When it comes to managing payroll in Canada, understanding the basics of CRA payroll remittance is essential. As an employer, it is your responsibility to deduct income tax, CPP, and EI from your employees' pay and remit (transfer) these amounts to the Canada Revenue Agency. If you are a new business or running payroll for the first time, you can register for a payroll account by clicking here. Failing to remit correctly can result in penalties and interest charges, so staying on top of your payroll remittance schedule is crucial. In this blog post, we will delve deeper into payroll remittances and provide you with the information you need to ensure compliance with CRA regulations, including:


  1. Remittance terminology
  2. Determining your remittance frequency
  3. How to remit
  4. What happens if you don't remit correctly
  5. Best Practices for Ensuring Compliance with CRA Regulations

Remittance Terminology

Before we dive in, let's clarify a few of the terms relating to CRA remittance:


  1. Remitter Type: This is a designation given to you by the CRA. You can view or find out your remitter type on your CRA My Business Account. Your remitter type determines the frequency and required method of your payments to the CRA.
  2. Remittance Frequency: This refers to how often you must remit source deductions to the CRA. The CRA reviews payroll accounts annually in fall and will notify by mail if your remittance frequency changes.
  3. AMWA: This stands for Average Monthly Withholding Amount. This refers to the total amount of payroll deductions remitted to the CRA throughout the calendar year, which is then averaged on a monthly basis.

Determining Your Remittance Frequency

When setting up or running payroll, it is extremely important to follow the correct remittance frequency. If you fail to comply with the remittance frequency assigned to you by the CRA, you will be charged penalties and interests immediately, which can add up quickly. 


Please note that your remittance frequency is subject to change. Each November, the CRA conducts a thorough review of all payroll accounts to determine remitter types. If there are any changes to your remitter type, you will receive written notification. Additionally, the CRA will assess your compliance record to determine if you qualify for a quarterly remitter status.


If you are not sure of your remittance frequency, you can download a PD7A form from your CRA My Business account for clarification. It will look something like this (taken directly from the CRA website):


PD7A Infographic


How to Remit to the CRA

There have been some updates to remittance payment methods in 2024. Most notably, Starting January 1, 2024, any payments or remittances to the Receiver General of Canada exceeding $10,000 must be submitted as an electronic payment.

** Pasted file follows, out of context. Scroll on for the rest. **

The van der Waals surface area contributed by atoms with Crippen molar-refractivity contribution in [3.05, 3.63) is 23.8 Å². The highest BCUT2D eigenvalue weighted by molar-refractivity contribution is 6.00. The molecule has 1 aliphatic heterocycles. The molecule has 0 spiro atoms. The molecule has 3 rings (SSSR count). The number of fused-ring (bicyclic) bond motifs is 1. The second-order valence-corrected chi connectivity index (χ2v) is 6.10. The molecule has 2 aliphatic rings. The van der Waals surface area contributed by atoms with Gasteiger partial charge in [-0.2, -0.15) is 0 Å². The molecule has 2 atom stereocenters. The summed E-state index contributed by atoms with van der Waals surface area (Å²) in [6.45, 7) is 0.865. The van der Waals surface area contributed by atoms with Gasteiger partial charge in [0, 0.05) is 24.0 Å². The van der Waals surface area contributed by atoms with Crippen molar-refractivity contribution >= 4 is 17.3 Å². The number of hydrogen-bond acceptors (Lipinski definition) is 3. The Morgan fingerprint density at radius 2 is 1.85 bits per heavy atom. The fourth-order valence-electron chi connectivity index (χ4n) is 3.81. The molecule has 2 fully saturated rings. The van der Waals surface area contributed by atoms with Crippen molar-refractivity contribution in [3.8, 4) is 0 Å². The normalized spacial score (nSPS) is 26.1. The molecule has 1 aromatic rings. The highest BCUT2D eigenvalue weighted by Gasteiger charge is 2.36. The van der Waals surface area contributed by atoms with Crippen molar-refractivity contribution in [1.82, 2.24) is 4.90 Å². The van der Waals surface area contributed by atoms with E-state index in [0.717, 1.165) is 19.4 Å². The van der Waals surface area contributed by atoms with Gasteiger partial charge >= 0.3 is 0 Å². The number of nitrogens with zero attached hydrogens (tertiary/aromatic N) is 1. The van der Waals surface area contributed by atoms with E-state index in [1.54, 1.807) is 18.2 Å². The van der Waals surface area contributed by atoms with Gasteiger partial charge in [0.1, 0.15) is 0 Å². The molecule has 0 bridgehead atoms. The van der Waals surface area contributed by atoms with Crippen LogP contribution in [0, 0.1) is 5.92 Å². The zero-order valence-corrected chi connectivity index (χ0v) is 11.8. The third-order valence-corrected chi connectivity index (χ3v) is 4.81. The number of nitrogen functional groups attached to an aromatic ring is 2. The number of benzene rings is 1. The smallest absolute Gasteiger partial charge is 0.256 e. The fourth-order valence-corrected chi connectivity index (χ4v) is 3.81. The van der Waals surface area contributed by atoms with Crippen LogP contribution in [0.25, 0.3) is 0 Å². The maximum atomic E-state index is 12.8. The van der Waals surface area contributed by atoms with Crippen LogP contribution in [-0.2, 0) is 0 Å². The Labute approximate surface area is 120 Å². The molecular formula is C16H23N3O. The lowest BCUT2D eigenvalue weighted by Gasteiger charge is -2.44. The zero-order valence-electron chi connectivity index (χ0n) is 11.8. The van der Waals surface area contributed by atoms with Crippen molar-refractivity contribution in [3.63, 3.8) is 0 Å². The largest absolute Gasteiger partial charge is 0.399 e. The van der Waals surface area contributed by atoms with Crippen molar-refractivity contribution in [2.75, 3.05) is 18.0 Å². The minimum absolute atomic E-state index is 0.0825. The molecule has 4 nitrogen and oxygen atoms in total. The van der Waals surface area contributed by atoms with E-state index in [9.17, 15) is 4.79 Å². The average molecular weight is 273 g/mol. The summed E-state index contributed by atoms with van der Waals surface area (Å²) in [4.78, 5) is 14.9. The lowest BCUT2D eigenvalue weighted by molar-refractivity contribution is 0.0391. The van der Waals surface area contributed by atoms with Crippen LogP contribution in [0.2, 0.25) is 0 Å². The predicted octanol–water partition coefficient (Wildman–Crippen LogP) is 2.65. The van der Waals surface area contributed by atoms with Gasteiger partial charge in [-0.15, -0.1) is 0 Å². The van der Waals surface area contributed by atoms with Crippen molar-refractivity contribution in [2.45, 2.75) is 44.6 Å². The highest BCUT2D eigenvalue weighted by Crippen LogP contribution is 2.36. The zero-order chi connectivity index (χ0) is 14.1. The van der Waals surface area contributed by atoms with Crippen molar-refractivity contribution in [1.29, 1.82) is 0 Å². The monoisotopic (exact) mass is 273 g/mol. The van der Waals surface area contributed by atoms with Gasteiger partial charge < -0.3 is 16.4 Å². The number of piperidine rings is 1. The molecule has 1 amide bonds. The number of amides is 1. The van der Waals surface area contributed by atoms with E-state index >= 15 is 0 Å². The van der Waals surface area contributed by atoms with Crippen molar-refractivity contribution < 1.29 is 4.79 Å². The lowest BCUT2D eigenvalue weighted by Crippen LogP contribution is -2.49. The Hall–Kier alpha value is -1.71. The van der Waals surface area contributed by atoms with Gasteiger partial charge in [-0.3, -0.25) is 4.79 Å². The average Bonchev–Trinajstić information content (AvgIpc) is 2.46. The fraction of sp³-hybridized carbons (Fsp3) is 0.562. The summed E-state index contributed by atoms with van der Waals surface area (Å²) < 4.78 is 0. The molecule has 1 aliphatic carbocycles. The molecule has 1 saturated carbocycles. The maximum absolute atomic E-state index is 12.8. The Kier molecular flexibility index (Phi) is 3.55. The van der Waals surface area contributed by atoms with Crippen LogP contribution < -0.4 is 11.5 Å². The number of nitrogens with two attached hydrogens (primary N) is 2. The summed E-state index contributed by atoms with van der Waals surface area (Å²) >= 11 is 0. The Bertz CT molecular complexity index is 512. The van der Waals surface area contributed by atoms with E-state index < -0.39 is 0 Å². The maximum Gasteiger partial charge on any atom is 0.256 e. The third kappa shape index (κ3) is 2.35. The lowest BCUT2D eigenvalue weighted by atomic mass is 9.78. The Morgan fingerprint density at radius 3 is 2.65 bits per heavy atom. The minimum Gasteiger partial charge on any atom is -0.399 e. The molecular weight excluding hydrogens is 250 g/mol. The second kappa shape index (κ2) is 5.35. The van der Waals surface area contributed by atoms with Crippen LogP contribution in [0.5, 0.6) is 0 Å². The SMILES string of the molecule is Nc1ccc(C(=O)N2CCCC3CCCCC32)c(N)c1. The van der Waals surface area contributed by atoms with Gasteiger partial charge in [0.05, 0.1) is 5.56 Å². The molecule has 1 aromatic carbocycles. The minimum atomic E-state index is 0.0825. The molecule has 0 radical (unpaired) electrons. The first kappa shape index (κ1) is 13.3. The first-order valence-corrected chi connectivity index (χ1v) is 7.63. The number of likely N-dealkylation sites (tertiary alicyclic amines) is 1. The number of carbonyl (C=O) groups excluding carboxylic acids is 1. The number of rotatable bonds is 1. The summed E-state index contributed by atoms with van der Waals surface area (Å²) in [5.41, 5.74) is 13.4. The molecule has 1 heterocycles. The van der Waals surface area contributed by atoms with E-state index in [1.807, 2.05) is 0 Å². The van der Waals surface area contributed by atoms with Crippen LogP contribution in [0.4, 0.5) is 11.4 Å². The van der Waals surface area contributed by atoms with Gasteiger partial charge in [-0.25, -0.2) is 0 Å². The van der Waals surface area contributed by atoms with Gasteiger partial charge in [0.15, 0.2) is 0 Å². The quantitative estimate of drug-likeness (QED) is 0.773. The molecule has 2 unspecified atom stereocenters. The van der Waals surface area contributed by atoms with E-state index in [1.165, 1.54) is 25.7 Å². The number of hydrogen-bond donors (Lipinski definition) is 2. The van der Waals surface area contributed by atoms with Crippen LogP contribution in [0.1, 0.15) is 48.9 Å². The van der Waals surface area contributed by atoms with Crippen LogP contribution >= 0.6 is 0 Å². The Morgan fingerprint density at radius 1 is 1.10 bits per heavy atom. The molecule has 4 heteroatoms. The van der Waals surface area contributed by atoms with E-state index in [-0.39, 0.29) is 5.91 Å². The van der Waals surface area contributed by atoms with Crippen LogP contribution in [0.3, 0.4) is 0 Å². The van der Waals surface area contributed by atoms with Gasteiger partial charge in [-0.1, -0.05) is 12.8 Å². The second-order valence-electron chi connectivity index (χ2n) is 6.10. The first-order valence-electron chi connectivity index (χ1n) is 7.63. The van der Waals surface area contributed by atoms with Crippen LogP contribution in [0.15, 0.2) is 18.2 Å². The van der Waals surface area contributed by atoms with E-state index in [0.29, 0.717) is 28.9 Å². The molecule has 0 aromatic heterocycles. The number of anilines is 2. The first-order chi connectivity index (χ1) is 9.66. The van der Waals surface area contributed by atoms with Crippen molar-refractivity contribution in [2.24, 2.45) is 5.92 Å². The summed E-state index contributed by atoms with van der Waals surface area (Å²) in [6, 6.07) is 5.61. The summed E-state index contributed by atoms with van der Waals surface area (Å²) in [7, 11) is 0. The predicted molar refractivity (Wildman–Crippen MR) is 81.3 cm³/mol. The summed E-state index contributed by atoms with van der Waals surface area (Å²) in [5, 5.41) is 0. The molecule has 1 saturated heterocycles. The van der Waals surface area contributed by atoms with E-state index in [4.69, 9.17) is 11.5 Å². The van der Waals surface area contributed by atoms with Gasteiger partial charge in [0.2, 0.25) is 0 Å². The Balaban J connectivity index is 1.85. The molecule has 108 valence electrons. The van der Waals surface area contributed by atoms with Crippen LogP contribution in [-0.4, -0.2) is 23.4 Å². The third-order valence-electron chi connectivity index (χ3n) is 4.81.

This process can be easily automated through a payroll service provider. Across all our service tiers, PayTrak will calculate deductions and remit then to the CRA on your behalf. 


Moreover, your options for remitting to the CRA may vary, depending on your remitter type. If you are a quarterly, regular or accelerate remitter with a threshold 1, you can use any approved method including electronic payment, or payment at a financial institution. You may also qualify for the new remittance method to make a reconciliation payment on or before the last day of February.


If you are an accelerated remitter with a threshold 2 you must remit either electronically or at your Canadian financial institution. 


According to the CRA, in order to make a payment at a Canadian financial institution, you must use the original paper remittance voucher. Photocopies and faxes are not accepted.


You can learn more about making remittance payments here.


What Happens if I Don't Remit Correctly?

If your cheque is returned OR if your financial institution refuses to process payment, the CRA will charge up to $25 dollars for each cheque or payment that is returned due to insufficient funds, a closed account of stopped payments. 


If you remit late or fail to make a payment all together, the CRA will apply a penalty and charge interest. More details on these penalties and interest charges can be found here.


If the CRA assesses you, make sure to keep your payment for the assessment separate from source deductions and contributions.


Additionally, If you are required to remit electronically or at a financial institution and fail to do so, you may have to pay a penalty. 


Ensuring Compliance with CRA Regulations

Maintaining compliance with the CRA is crucial to your business' payroll health. It is important to confirm your remitter type and frequency, and to honor the payment schedule and methods outlined by the CRA. If you are unsure about any aspect of your remittance obligations, reach out to the CRA directly for additional support, or consider automating the calculation of source deductions and remittances. You can also download our 2024 Ultimate Payroll Guide for additional payroll information and resources.


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